Navigating settings is clear enough, but the initial set-up process is happy to leave you up to 15 minutes (and it’s not an underestimate) for a firmware update with no progress bar, which – despite the elegant app design – feels a bit old-school. The camera can only recognize one Wi-Fi network, which means an elegant but grindingly slow set-up process involving waving your phone’s screen at the camera whenever you change your choice of Wi-Fi network (or password). 


Whether in your phone app or the web interface, your image library, views and settings are easy to access, and there are notes indicating if you’re choosing a less battery-friendly option. (Image credit: Adam Juniper/Digital Camera World)

Camera-wise, the image quality is impressive; in mixed lighting it seems to expose for the darker areas which seems like the right choice. As with all smart cameras, there is a degree of latency which means the two-way-talk is better suited to discouraging unwanted visitors than engaging in a soul-searching discussion. Some might call for higher resolution, but good 1080P seems a better choice to us.

Battery performance might not be what you expect though; our animal test – watching the foxes play in the garden – caused the camera to make a large number of recordings. That was what we were after, and we opted for quality over battery life, but on the down-side the charge dropped 9% in 24 hours. That said, when we chose battery optimizing settings the drop was under 1% for the same period. For those unable to make regular enough visits to charge or battery swap, we suggest taking a look at Arlo’s VMA3600 solar panel.

Sample video clips

The sample clips (above) show that the quality exceeds that needed to identify individuals within the motion detection range, of 7m/23ft and a bit beyond, and the frame rate of 17.59fps is great for watching the wildlife. The lower quality mode drops the frame rate to a still adequate 13.8, but the pixelation in low light (if you disable the floodlight) is high.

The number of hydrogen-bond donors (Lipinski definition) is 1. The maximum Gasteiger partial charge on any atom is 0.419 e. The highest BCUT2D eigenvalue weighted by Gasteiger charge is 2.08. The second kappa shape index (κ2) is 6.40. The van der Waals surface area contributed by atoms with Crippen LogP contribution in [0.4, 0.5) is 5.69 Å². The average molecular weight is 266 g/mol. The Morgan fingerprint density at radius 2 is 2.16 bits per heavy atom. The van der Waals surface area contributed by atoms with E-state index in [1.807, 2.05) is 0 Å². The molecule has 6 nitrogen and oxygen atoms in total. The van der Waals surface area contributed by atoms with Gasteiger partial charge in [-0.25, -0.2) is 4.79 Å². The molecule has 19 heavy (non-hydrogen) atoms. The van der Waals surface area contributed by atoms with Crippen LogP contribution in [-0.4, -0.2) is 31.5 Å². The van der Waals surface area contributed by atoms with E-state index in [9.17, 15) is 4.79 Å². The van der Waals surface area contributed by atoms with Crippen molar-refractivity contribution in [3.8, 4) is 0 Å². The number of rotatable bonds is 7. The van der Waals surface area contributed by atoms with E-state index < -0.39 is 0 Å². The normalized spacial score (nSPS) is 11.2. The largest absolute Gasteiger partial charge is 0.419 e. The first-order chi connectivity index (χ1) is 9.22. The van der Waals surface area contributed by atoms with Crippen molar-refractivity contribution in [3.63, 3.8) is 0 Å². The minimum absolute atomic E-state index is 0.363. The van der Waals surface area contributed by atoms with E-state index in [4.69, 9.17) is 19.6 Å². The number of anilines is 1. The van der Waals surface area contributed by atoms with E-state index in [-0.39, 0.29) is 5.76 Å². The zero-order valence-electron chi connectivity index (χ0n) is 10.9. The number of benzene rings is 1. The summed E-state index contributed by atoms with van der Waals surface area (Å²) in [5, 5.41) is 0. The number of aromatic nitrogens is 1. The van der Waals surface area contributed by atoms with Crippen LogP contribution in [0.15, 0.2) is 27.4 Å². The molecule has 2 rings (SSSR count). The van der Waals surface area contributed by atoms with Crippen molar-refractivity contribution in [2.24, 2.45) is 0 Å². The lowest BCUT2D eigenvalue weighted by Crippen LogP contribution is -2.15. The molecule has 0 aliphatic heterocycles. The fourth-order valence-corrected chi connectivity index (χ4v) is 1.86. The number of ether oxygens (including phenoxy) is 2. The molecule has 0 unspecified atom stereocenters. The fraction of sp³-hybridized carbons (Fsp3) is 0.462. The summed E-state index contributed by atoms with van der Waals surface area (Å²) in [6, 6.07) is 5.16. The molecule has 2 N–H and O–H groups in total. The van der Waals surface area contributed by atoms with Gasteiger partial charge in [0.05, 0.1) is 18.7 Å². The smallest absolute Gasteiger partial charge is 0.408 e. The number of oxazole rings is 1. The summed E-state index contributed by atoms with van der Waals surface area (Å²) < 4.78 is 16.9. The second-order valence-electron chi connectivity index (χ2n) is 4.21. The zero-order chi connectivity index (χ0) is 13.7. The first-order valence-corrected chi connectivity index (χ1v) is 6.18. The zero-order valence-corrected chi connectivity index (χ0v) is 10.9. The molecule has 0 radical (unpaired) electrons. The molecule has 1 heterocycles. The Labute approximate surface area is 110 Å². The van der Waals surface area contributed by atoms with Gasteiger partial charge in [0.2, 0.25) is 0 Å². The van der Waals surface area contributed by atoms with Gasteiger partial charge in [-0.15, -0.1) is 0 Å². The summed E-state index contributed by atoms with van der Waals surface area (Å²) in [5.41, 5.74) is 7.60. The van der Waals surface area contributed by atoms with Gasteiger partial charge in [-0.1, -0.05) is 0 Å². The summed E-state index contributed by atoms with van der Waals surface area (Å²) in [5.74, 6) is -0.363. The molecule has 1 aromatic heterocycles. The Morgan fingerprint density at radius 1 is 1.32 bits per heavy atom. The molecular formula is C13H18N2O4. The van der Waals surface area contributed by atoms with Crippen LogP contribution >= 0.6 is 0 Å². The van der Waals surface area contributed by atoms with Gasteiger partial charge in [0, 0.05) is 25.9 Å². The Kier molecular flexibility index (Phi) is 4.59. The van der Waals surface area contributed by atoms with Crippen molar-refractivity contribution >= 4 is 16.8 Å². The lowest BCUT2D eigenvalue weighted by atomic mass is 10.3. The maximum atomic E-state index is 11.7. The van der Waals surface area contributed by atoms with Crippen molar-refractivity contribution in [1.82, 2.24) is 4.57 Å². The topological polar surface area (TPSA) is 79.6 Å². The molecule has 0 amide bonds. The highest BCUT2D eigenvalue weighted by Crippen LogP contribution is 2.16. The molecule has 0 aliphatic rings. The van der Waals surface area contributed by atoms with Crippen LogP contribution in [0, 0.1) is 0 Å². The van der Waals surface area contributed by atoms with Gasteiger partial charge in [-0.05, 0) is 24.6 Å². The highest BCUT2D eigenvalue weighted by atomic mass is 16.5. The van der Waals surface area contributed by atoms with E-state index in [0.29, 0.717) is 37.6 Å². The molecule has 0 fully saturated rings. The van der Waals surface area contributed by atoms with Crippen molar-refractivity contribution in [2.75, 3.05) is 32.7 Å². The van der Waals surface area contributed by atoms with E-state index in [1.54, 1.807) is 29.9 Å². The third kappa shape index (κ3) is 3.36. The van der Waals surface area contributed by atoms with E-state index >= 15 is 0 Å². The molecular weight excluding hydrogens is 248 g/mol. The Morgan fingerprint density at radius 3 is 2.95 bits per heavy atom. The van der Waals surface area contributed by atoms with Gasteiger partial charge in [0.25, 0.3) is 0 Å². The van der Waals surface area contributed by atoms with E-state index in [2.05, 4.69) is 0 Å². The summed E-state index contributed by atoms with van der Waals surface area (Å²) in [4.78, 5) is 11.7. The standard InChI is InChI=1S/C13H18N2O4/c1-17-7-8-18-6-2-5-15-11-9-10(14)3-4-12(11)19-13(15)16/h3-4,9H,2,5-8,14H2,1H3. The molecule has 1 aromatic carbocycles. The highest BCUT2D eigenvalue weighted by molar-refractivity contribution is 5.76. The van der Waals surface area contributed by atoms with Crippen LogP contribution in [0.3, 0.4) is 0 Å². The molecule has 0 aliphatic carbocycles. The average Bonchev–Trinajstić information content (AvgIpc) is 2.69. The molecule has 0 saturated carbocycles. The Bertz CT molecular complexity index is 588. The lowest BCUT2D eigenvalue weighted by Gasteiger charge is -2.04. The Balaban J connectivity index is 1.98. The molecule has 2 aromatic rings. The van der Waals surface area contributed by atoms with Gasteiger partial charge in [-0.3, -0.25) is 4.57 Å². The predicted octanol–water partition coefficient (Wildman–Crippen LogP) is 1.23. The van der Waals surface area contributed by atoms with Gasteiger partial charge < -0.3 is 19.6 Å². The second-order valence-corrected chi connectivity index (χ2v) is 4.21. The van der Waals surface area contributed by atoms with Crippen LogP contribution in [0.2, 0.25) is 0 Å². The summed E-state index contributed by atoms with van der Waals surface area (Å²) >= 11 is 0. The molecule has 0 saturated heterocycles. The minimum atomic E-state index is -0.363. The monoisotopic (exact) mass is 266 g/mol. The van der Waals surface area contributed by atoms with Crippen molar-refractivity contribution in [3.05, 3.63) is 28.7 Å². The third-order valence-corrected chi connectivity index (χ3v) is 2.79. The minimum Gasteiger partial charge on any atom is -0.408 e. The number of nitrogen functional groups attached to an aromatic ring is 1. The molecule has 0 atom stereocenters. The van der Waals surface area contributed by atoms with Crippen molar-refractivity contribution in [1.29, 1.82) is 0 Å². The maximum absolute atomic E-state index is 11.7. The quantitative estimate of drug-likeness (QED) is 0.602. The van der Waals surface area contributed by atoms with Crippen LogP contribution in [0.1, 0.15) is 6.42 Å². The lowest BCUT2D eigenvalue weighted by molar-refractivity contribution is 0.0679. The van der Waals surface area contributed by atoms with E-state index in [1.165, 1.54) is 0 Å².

Interestingly you’ll see clips on the MicroSD card which don’t appear in the Arlo Library; perhaps the AI decides against them.

Arlo Go 2:  Verdict

(Image credit: Adam Juniper/Digital Camera World)

It’s hard not to be impressed with the Arlo Go 2’s look and versatility; sure it’s not the cheapest security camera out there, but given its features, especially cellular, it feels reasonable. The video quality is also very strong when you favor it over battery life.

There are some oddities; it’s easy to get the SIM card in the wrong way and – if you do – virtually impossible to get it out. More significantly the promises of going months without charging is also not without qualification; we tested in a busy location, almost always ‘armed,’ and usually in cellular mode and higher quality video and the result was a few weeks charge only. This compromise is clearly set out in the menus though, and a more remote location would no doubt have fewer alerts.

Regardless of the realities of battery life, even if there were more cellular cameras out there, we still imagine this would top the list. 

Read more:

Best indoor security cameras 

Best outdoor security cameras

Best dash cam

The best pet cameras

The best video doorbell cameras

The best body cameras for personal security

Best camera phones

Best VPN

Thank you for reading 5 articles this month* Join now for unlimited access

Enjoy your first month for just £1 / $1 / €1

*Read 5 free articles per month without a subscription

Join now for unlimited access

Try first month for just £1 / $1 / €1

Adam Juniper
Managing Editor

With over 20 years of expertise as a tech journalist, Adam brings a wealth of knowledge across a vast number of product categories, including timelapse cameras, home security cameras, NVR cameras, photography books, webcams, 3D printers and 3D scanners, borescopes, radar detectors… and, above all, drones. 

Adam is our resident expert on all aspects of camera drones and drone photography, from buying guides on the best choices for aerial photographers of all ability levels to the latest rules and regulations on piloting drones. 

He is the author of a number of books including The Complete Guide to Drones, The Smart Smart Home Handbook, 101 Tips for DSLR Video and The Drone Pilot's Handbook